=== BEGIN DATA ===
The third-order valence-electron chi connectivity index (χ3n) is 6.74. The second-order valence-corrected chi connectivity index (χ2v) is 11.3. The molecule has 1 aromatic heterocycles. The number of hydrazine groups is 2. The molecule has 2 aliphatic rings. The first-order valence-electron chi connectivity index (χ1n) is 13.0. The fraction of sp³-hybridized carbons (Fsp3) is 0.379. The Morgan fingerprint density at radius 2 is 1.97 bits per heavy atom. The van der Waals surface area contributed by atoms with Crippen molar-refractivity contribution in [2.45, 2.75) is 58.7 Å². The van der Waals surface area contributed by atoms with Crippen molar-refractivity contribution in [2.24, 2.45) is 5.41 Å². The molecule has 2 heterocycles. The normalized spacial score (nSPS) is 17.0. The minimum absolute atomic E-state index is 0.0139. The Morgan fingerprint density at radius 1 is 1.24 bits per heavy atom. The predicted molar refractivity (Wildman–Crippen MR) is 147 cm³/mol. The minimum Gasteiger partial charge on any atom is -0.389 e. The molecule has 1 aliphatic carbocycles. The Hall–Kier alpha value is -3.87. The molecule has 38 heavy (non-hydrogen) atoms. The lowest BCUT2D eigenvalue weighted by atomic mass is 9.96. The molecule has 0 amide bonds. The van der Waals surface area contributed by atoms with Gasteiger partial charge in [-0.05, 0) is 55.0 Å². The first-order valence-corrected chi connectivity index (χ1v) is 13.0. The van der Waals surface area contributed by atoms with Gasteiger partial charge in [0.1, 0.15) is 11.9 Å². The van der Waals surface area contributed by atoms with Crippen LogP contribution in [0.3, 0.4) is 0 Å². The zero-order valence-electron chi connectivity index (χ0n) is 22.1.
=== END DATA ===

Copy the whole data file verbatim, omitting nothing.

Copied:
The third-order valence-electron chi connectivity index (χ3n) is 6.74. The second-order valence-corrected chi connectivity index (χ2v) is 11.3. The molecule has 1 aromatic heterocycles. The number of hydrazine groups is 2. The molecule has 2 aliphatic rings. The first-order valence-electron chi connectivity index (χ1n) is 13.0. The fraction of sp³-hybridized carbons (Fsp3) is 0.379. The Morgan fingerprint density at radius 2 is 1.97 bits per heavy atom. The van der Waals surface area contributed by atoms with Crippen molar-refractivity contribution in [2.45, 2.75) is 58.7 Å². The van der Waals surface area contributed by atoms with Crippen molar-refractivity contribution in [2.24, 2.45) is 5.41 Å². The molecule has 2 heterocycles. The normalized spacial score (nSPS) is 17.0. The minimum absolute atomic E-state index is 0.0139. The Morgan fingerprint density at radius 1 is 1.24 bits per heavy atom. The predicted molar refractivity (Wildman–Crippen MR) is 147 cm³/mol. The minimum Gasteiger partial charge on any atom is -0.389 e. The molecule has 1 aliphatic carbocycles. The Hall–Kier alpha value is -3.87. The molecule has 38 heavy (non-hydrogen) atoms. The lowest BCUT2D eigenvalue weighted by atomic mass is 9.96. The molecule has 0 amide bonds. The van der Waals surface area contributed by atoms with Gasteiger partial charge in [-0.05, 0) is 55.0 Å². The first-order valence-corrected chi connectivity index (χ1v) is 13.0. The van der Waals surface area contributed by atoms with Gasteiger partial charge in [0.1, 0.15) is 11.9 Å². The van der Waals surface area contributed by atoms with Crippen LogP contribution in [0.3, 0.4) is 0 Å². The zero-order valence-electron chi connectivity index (χ0n) is 22.1.